The latest promotion from beauty brand Elizabeth Arden combines cause marketing with Pinterest. I was struck by how easy it is to execute a cause marketing promotion on Pinterest -- and that Elizabeth Arden was a darn good teacher
This is how it works:
Step 1: Recruit a Company PartnerYeah, this is the hard part for most nonprofits, but not for Look Good Feel Better, which teaches beauty techniques to cancer patients that have appearance-related side effects from their cancer treatments. They were lucky to find Elizabeth Arden -- or maybe EA found them.
Unless a company asks you first, you'll have to find a partner for your Pinterest promotion. But which company should you choose? Your best bet is to target an existing partner that knows your nonprofit and has worked with you before. Because raising money on social networks is a new idea for many businesses, you may need to do some hand-holding -- something not every business will welcome if they don't know and trust you.
Pinterest isn't a standalone site so you'll need to pick a company partner that's active on other social networking sites. Elizabeth Arden has been using Facebook (150,000 Likes) and Twitter (17,000 followers) to promote #PinItToGiveIt. You don't need the large following Elizabeth Arden has but social media activity and engagement count.
Regardless of how the partner is recruited, they'll commit cash or product to the promotion (Elizabeth Alden is donating up to 10,000 eyeliners).
The next step is to create the actual promotion on Pinterest.
Step 2: Create a Board, Pick a HashtagOn Elizabeth Arden's Pinterest page they created a board called #PinItToGiveIt and uploaded a bunch of relevant images. Regardless of whether you use one image or ten, be sure to use the same hashtag, which will make your pins easier to find and share. For more info on hashtags on Pinterest, check out this post from my fellow For Dummies author Kelby Carr.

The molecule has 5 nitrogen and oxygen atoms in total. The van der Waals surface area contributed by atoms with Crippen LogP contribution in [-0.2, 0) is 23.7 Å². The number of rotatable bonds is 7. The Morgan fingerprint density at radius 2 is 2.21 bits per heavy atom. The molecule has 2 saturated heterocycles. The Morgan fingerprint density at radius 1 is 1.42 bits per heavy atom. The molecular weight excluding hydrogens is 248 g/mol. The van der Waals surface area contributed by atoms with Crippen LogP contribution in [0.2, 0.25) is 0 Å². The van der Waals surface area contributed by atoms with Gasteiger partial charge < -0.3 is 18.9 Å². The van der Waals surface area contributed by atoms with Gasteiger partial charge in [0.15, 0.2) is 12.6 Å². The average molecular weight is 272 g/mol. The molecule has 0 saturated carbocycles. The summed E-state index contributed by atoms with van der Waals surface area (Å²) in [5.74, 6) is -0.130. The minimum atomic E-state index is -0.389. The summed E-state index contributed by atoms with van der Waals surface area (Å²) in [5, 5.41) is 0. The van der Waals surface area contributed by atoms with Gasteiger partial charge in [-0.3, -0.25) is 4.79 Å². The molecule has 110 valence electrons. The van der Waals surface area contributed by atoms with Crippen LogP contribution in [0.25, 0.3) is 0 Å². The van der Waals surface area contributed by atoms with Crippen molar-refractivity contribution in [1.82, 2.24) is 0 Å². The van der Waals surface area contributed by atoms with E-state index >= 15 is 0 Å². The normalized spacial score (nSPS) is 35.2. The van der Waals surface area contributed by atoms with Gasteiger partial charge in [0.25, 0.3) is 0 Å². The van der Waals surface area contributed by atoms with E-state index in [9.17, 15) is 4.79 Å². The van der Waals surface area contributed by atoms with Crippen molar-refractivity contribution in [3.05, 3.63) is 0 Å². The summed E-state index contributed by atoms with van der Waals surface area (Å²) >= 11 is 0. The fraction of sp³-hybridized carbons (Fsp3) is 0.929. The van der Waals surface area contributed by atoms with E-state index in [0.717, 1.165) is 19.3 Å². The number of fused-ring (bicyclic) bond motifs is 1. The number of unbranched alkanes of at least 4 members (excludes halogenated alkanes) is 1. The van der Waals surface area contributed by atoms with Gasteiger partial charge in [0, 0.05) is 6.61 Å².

Give your board a title and description that gives users all the information they need. Keyword-rich descriptions will help get boards and pins discovered more easily via search. Remember, pinners prefer short descriptions.
Step 3: Promote the BoardLet people know about the board on and off social media. This is where being active on other social networks is helpful. For all its growth and publicity, Pinterest is a satellite site not a home base. You still need a blog, Twitter, YouTube and, of course, Facebook. Make sure people understand that their repin triggers the donation.
Check out the snapshot below of how Elizabeth Arden promoted #PinItToGiveIt on its Facebook timeline cover. Another option for Facebook is to create a custom tab for Pinterest as brands such as home store chain Lowe's stores has had success driving traffic from the number one social networking site to the third largest, Pinterest.
Step 4: Count Up Your Pins & Collect Your DonationHow much money did you raise, or how many Elizabeth Arden eyeliners will Look Good, Feel better receive? Just revisit your board and see how many repins you have. Add them up and you have your total!
Nonprofits often ask me: "How do I track if the repin came from my our promotion of the campaign and not some random repin? Won't the company want to know before they make a donation?" The short answer is no, they won't. The number of repins is right on the original pin for all to see. It shouldn't matter how you got them.
So count all your pins -- and not just the one from your mother that you know is because of you.